At Swarthmore College, in Swarthmore, Pennsylvania, engineering students Andres Pacheco and Alex Bell are getting in gear and putting their hydrogen fuel cell motorcycle through its paces. The two are using a Ballard PEM fuel cell stack with hydrogen stored in two metal hydride tanks.
The bonded hydrogen is released from the metal powder inside the tanks by using waste heat from the fuel cell, which extends the run time. The bulk of the motorcycle is a Buell cyclone that was retrieved from a scrap yard for this project.
According to Andres, “The aim of the whole project was just to make a functional hydrogen motorcycle with a 1.2kW PEM fuel cell and two metal-hydride containers. The motorcycle could then be used as a point of comparison to other technologies in terms of efficiency, range, speed, etc and confirm the viability of a hydrogen economy.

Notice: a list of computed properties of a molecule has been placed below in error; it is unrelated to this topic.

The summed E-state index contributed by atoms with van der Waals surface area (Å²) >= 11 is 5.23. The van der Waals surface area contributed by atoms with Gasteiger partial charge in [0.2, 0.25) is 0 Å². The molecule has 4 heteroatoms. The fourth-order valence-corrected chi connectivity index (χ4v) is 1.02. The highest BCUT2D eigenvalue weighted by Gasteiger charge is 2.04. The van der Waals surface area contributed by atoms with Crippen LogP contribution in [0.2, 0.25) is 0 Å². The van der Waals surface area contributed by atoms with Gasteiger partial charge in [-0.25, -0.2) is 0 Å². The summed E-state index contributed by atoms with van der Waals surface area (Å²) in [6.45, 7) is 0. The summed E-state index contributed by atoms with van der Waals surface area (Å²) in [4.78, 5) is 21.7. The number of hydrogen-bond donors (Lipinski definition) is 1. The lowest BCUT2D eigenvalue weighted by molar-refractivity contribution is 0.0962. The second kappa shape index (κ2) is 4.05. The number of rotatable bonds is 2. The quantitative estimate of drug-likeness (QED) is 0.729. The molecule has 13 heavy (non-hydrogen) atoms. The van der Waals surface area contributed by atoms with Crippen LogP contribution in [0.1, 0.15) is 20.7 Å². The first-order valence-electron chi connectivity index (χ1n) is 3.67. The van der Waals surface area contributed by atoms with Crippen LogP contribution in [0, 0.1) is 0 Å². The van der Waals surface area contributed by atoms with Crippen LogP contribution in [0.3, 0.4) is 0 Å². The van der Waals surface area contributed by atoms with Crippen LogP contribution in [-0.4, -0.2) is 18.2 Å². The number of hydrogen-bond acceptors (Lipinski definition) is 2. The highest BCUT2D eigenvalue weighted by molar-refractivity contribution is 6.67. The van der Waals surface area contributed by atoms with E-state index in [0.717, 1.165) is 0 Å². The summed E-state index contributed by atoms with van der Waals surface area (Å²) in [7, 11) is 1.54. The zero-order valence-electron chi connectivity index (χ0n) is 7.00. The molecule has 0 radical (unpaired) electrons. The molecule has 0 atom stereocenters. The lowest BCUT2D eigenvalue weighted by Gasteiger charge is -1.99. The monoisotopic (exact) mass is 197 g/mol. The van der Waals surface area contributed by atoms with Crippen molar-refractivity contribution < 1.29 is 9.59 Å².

“As of right now we have the motorcycle working and expect (based on bench tests) a maximum of one hour of operation at full-throttle (worse case) and a max speed of maybe 30mph. However, we are working on fixing some issues with the data logging system and microcontroller that logs data into a USB drive so that we can then analyze all this data after the test rides. After fixing the data-logging we will probably try different gear ratios to get higher speeds or better torque.”
Now, one of my favorite subjects is talking about how the youth of today will be the hydrogen engineers of tomorrow. Andres and Alex are just on the edge of venturing into this marketplace.
Today at the Detroit International Auto Show, GM and SAE will be introducing the Fuel Cell Challenge to students in middle school. This will be part of SAE’s World in Motion program and encourage our youth to pursue careers in fuel cells and other alternative fuel technologies.